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Deputies assist with Crestwood protestors

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Deputies assist with Crestwood protestors

SCHUYLER COUNTY-- Following a resurgence of protests last week, the number of people arrested outside of the Crestwood gate now stands at 161. Yates County sheriff's deputies were called in for the first time Tuesday, Dec. 16 to assist the Schuyler County Sheriff's departments with arresting Crestwood protestors. Some 68 people were arrested -- 40 Tuesday, Dec. 16 and 28 Wednesday, Dec. 17 -- while blockading the gates leading into the Crestwood compressor station along Route 14, bringing the arrest total over 100 since the "We Are Seneca Lake" civil disobedience movement began in late October.
"There were 40 arrests on Tuesday and another 28 today [Wednesday, Dec. 17,]" Schuyler County Sheriff William Yessman said. "Due to the unusual number of arrests Yates County was requested to assist. We do not feel that this will be the normal procedure."
Tuesday's arrests also marked the first time the Yates County Sheriff's Department was called in to assist.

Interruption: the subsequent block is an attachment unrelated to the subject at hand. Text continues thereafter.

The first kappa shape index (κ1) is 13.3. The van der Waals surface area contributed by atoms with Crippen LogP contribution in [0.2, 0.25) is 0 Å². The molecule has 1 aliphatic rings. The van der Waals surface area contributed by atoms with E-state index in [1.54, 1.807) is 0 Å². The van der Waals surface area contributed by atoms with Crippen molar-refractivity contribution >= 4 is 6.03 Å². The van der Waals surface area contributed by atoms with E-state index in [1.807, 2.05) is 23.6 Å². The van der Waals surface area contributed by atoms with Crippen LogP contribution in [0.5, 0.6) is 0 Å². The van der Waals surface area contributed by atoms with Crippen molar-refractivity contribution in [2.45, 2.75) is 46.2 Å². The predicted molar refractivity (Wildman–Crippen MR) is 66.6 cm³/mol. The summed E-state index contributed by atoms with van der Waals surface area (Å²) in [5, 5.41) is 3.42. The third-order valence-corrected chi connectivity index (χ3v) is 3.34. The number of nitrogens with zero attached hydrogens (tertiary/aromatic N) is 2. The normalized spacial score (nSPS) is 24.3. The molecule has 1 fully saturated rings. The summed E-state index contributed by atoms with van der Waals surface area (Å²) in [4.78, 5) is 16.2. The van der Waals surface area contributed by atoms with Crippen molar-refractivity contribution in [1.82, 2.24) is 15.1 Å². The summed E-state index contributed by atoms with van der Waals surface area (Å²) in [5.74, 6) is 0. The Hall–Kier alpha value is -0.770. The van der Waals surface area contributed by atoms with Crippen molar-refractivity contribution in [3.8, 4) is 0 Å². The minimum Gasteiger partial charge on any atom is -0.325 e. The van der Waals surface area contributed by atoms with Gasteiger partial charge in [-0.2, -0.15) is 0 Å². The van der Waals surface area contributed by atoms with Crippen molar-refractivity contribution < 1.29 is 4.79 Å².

"Schuyler County called for mutual aid, and we ended up sending two deputies and a trooper to the scene," Yates County Sheriff Ron Spike said. "Our corrections transport van also went down there to assist."
Those arrested are protesting the expansion of methane gas storage in salt caverns on the shore of Seneca Lake, a separate project from Crestwood's proposed Liquefied Petroleum Gas (LPG) storage project, which is on hold pending a Department of Environmental Conservation (DEC) issues conference. The protesters are to calling on President Barack Obama, U.S. Senators Charles Schumer and Kirsten Gillibrand, Gov. Andrew Cuomo and Congressman Tom Reed to halt the project.
Spike said his deputies took eight protestors into custody for Schuyler, adding this is the first time his department has had to assist with the Crestwood protests, despite being held on standby before.
"The scene was not out of control," Yessman said. "Supporters of the protestors were crossing the roadway causing a hazard for themselves and motorists. Others were slow to disperse when ordered to move on causing another traffic hazard. One person was charged with resisting arrest for failing to walk on his own to a patrol car for transport. It was a passive resistance."
"From the reports my people gave me, we did not encounter any resisting arrest from our observations," Spike added.







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